A comparative study of the efficacy and functionality of 10 commercially available wrist-hand orthoses in healthy females during activities of daily living

Alejandra Aranceta-Garza, Karyn Ross

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1 Citation (Scopus)
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Objective: Optimal wrist/hand function facilitates the performance of activities of daily living (ADL), which are associated with independent living and increased quality of life. Rheumatological, musculoskeletal, and neurological conditions or injuries can negatively impact hand/wrist function, with wrist-hand orthoses (WHOs) being prescribed to control motion and improve wrist alignment whilst enhancing hand/wrist functionality. The objective of this follow-up study was to quantify and assess the efficacy and functionality of 10 commercially available WHOs during five ADLs. Design: Randomised comparative functional study of the wrist/hand with and without WHOs. Participants: Ten right-handed healthy female participants with no underlying condition or pain affecting the wrist/hand that could influence their ability to undertake ADLs. Main outcome measures: The primary outcome was ascertaining the impact of each WHO during five ADLs. Movement was quantified in sagittal, coronal, and transverse planes with and without WHO use. The resting position, maximum mean flexion, extension, pronation, supination, and radial and ulnar deviation attained were quantified, with the time spent in wrist flexion, wrist flexion and ulnar deviation, wrist extension >15°, and radial deviation recorded. Finally, the time to complete each task was compared between conditions. Results: At rest, four WHOs maintained the desired sagittal plane wrist position, with only one preventing radial deviation with variation observed in the transverse plane. All WHOs reduced mean maximum flexion, with only 10 out of 50 tests (20%) showing a successful restriction of flexion (p < 0.05) and 14 out of 50 (28%) showing a reduction of the time spent in flexion (p < 0.05). In 42 out of 50 tests (84%), the wrist was extended >15° for a significant amount of time (p < 0.05), with the wrist in radial deviation in 98% for a significant amount of time (p < 0.001). The wrist was flexed and in ulnar deviation for a significant time for 6 out of 50 tests (12%, p < 0.05), whilst all WHOs impacted transverse movement, with 27% reducing it significantly, and all tasks took a longer time to complete, with 46% taking a significantly longer time (p < 0.05). Conclusion: The WHOs did not control movement sufficiently to successfully manage any condition requiring motion restriction associated with pain relief and were found to increase the time to complete the ADLs. Multifactorial design aspects influenced functionality, and there is a clear need for WHO redesign.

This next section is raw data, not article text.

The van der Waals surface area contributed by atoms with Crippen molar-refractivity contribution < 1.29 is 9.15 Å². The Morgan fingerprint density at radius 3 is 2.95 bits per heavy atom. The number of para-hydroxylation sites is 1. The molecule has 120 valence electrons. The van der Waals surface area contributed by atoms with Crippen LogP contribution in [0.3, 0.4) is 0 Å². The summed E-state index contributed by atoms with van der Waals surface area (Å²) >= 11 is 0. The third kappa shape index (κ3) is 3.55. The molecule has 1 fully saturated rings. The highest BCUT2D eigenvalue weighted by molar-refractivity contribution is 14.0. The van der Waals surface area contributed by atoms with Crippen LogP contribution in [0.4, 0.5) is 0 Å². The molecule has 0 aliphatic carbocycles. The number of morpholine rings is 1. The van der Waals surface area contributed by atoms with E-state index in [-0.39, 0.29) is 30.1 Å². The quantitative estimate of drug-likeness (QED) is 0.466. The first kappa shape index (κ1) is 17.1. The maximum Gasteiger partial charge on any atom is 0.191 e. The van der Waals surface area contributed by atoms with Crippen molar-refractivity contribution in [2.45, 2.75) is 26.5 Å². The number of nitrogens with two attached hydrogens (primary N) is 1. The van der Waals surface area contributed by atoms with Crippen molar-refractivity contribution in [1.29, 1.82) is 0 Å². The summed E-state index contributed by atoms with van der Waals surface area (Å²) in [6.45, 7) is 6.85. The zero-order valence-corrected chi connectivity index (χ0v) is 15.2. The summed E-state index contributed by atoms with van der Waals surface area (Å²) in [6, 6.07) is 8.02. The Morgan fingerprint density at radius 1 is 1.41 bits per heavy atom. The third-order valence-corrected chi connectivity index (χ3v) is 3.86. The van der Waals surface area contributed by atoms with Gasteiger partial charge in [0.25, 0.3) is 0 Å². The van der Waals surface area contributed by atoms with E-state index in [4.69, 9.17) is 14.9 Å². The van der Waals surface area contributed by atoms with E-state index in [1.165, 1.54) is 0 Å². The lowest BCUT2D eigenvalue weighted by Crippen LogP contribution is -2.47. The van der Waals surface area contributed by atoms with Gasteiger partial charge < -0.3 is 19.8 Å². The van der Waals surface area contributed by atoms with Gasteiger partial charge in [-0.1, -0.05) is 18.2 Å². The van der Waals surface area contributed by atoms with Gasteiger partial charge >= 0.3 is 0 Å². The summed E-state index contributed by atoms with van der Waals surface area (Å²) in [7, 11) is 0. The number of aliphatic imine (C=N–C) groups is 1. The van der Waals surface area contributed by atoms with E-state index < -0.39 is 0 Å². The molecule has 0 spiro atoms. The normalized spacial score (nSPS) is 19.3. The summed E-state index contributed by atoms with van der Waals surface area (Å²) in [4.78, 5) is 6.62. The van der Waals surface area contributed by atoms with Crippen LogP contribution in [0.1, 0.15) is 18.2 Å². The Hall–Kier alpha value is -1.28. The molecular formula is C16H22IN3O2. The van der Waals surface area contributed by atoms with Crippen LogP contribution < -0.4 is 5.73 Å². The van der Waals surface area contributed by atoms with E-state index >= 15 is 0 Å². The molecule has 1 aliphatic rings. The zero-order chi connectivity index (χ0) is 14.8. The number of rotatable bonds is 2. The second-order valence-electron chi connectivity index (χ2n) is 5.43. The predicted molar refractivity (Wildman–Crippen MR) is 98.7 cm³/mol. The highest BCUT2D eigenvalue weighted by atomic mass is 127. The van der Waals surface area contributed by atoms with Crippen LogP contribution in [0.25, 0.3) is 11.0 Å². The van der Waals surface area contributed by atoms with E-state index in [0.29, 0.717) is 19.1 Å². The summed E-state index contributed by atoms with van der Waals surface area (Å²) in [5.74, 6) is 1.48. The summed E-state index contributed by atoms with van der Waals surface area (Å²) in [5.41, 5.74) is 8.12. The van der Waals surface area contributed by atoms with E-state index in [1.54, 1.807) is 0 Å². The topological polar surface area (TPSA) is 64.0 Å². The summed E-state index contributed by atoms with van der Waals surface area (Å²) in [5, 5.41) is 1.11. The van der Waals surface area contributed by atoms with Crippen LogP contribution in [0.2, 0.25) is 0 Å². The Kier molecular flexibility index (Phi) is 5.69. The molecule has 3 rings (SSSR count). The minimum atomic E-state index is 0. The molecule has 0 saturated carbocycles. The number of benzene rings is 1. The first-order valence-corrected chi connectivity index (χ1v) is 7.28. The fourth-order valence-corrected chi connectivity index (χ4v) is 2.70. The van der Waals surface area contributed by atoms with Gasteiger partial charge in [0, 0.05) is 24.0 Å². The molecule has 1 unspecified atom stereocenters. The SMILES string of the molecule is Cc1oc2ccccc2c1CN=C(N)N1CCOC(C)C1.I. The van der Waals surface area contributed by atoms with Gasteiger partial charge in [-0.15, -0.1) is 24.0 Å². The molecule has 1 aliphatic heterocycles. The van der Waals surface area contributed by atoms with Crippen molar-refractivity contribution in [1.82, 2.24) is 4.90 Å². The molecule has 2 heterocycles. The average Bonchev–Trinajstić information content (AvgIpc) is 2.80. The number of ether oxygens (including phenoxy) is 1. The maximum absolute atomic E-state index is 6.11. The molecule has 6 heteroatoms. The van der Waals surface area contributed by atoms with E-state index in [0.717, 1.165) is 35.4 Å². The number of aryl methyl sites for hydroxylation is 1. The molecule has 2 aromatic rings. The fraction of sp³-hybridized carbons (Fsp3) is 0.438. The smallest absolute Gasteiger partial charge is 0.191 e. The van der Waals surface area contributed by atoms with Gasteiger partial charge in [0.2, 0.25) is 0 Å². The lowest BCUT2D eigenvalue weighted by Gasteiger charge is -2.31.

Original languageEnglish
Article number1017354
Number of pages20
JournalFrontiers in Rehabilitation Sciences
Publication statusPublished - 1 Nov 2022


  • wrist-hand orthosis
  • activities of daily living
  • functionality
  • motion control
  • impact on time
  • wrist splint


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